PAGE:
The Coming City. By John S. Gregory, and My Work for Crippled Children. By Blanche VanLeuvan Browne. Both in the World’s Work. In the latter article a cripple woman tells with magnetic simplicity, how, beginning only seven years ago with $6 in her pocket, she has succeeded in building up a hospital-school for cripples in Detroit.

The Coming City tells of the remarkable work of another single individual, John Nolen, who has made more than twenty American municipalities more convenient and more beautiful. It is the record of “a rapidly growing national movement to correct the evils of careless growth and to insure that the cities of the future shall be definitely planned to serve and please their citizens.”

Conservation as Practised.” By Gifford Pinchot. Pearson’s. The origin and purport of this important article is thus told by the editor: It is written in answer to the article on conservation by Edward H. Thomas, which was published in the January issue of this magazine. Mr. Thomas’s article submitted that conservation in principle was all right but that conservation in practice was nowhere near the principle; that conservation as practised aids monopoly instead of hindering it: and that the West, where conservation is being practised, is getting sick of it.

Mr. Pinchot holds that conservation as practised is for the greatest good of the greatest number. He asked for space in which to correct what he held was a wrong impression on the minds of the magazine’s readers. He answers Mr. Thomas, point by point.

The Cost of Modern Sentiment. By Agnes Repplier. Atlantic. This writer on matters of culture and art for leisurely readers, a vigorous defender of child labor on the stage on the ground of its artistic value, has had it borne in upon her that human interests are today arousing more and more public interest and emotion. Three of these absorbing human issues are the progress of women, the condition of labor and the social evil. Miss Repplier counsels against the misdirecting of sentiment through incomplete knowledge.

The recall last month of a San Francisco municipal court judge, for setting so low a bail on a man charged with rape as to make it possible for him to escape trial by skipping bail, gives special interest to a recent article in The Sunset Magazine by Miriam Michelson. This is an analysis of the dawning sense of responsibility of the women of a suffrage state toward the social evil:

Now this threatened recall of a police judge is undertaken, I should say, not because the women believe this particular judge to be unique in flagrant adherence to a police court system of leniency in sex-crimes; not because they think him the worst of his type that San Francisco has known; but because they consider him a type and because they consider the police court system one that must be changed. This recall presents something definite, something to do, which feminine hands have been aching for.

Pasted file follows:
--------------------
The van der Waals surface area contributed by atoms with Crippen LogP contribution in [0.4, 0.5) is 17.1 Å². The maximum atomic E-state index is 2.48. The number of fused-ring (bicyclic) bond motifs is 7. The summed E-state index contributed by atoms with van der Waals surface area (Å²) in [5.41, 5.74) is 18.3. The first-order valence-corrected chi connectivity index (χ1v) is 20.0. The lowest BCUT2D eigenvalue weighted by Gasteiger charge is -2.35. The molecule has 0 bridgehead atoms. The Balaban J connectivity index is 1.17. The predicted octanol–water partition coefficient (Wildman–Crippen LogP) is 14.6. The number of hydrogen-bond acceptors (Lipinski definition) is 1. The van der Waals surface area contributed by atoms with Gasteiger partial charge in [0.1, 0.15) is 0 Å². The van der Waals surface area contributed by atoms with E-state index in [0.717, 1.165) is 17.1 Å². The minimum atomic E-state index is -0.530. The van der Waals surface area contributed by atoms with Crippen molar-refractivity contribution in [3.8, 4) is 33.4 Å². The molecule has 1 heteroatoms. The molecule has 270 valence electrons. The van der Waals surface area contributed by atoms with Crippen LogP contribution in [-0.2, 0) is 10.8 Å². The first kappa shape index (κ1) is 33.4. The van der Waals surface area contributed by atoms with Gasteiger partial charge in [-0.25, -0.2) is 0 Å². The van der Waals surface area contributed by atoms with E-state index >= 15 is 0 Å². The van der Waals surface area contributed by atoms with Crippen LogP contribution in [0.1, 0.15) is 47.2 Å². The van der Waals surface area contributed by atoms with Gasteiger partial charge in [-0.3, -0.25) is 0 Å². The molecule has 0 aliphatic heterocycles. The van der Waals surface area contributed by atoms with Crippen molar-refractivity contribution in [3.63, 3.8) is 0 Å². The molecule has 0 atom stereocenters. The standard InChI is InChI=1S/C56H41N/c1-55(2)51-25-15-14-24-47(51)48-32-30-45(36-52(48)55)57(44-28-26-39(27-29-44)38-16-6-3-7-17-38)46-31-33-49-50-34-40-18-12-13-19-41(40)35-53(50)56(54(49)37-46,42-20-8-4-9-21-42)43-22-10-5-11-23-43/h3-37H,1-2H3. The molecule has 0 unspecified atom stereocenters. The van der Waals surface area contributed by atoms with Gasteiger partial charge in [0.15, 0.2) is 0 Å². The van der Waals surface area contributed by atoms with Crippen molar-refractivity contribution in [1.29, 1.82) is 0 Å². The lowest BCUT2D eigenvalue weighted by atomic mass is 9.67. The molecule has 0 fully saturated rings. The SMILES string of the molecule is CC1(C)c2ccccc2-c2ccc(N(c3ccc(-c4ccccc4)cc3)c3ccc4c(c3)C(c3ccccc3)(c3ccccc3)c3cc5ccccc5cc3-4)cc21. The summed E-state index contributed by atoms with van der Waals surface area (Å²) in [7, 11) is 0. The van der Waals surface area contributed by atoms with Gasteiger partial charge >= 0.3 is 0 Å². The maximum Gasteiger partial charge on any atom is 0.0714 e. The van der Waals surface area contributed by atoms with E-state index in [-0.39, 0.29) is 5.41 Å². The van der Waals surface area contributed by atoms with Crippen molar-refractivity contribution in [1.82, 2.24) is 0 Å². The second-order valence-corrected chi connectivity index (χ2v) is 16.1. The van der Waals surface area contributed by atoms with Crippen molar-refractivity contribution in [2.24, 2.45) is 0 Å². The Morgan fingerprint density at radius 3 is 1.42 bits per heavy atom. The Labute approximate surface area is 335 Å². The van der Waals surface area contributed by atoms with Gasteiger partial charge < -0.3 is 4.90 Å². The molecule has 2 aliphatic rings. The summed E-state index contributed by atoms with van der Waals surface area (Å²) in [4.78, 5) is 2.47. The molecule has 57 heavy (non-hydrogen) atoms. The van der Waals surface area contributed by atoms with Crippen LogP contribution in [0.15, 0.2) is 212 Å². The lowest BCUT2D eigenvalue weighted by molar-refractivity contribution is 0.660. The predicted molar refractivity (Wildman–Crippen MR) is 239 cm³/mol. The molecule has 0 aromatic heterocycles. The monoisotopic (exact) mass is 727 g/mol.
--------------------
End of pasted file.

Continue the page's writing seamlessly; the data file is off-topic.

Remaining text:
Miss Michelson continues:

You may talk to women of the futility of figuring social sex sins, but they seem to be congenitally incapable of believing you. I heard a man talk to an audience in behalf of this measure, and when he touched upon that old, old text—it always has been; it always will be—there came a curious resemblance in every woman’s face within my vision; for every face had hardened, stiffened, was marked with the family likeness of rebellion. The lecturer was addressing himself to deaf ears, to eyes determined not to see.

And this is at once the weakness and the strength of the new element in elections. Those who have watched the ardor of the most eager and high-minded reformers burn out in commissions, in barren resolutions and recommendations, see in the average woman’s limitations that power, that one-idead incapacity to look philosophically on both sides of a question which marks Those Who Can Change Things. You may object that such qualities produce a Carrie Nation. They do, but they also make a Joan of Arc, a Harriet Beecher Stowe....

Her recently awakened realization of equality, the new broom that her conscience is, revolts at a policy that establishes a municipal clinic for women prostitutes, yet by a curious, cowardly subterfuge, overlooks the male’s share in infection; as though the plague created and disseminated in common could have but one source! And in addition to all this, she is learning that when she is ready at last to attack the vested, organized, recognized institution of prostitution, the first result of her activities will mean greater misery and perhaps speedier death for the woman who is already at the lowest point of the social scale....

But over against this set this fact: There are seven hundred women in San Francisco whose one aim in civic life is to found a State Training School for girls gone wrong 224who would go right. This association has a representative in Sacramento whose sole business it is to further a bill for the establishment of a helping station for girls on the way to usefulness and moral health, modeled upon similar establishments in other states. Here is work, backed by thirty thousand club women of the state, proceeding definitely, practically to a solution of one of the most appalling obstacles to the crusade against vice.

This work of restoring the prostitute to decency and happiness is the side of woman’s work in the field of vice least developed; it is, however, a side which is most essential. Says Miss Michelson:

But the time has not yet come when woman will face her individual share of atonement for a social sin in which she has acquiesced. Ultimately, with universal suffrage, the wheel of time must place at the door of the protected women responsibility for the prostitute. As yet she can not see herself, in her own home, taking up the broken lives, diseased bodies, debased minds and deadened souls—the by-product of that which men tell her has always been and always must be.

The following passages are from Cardinal O’Connell’s pastoral letter on the labor problem: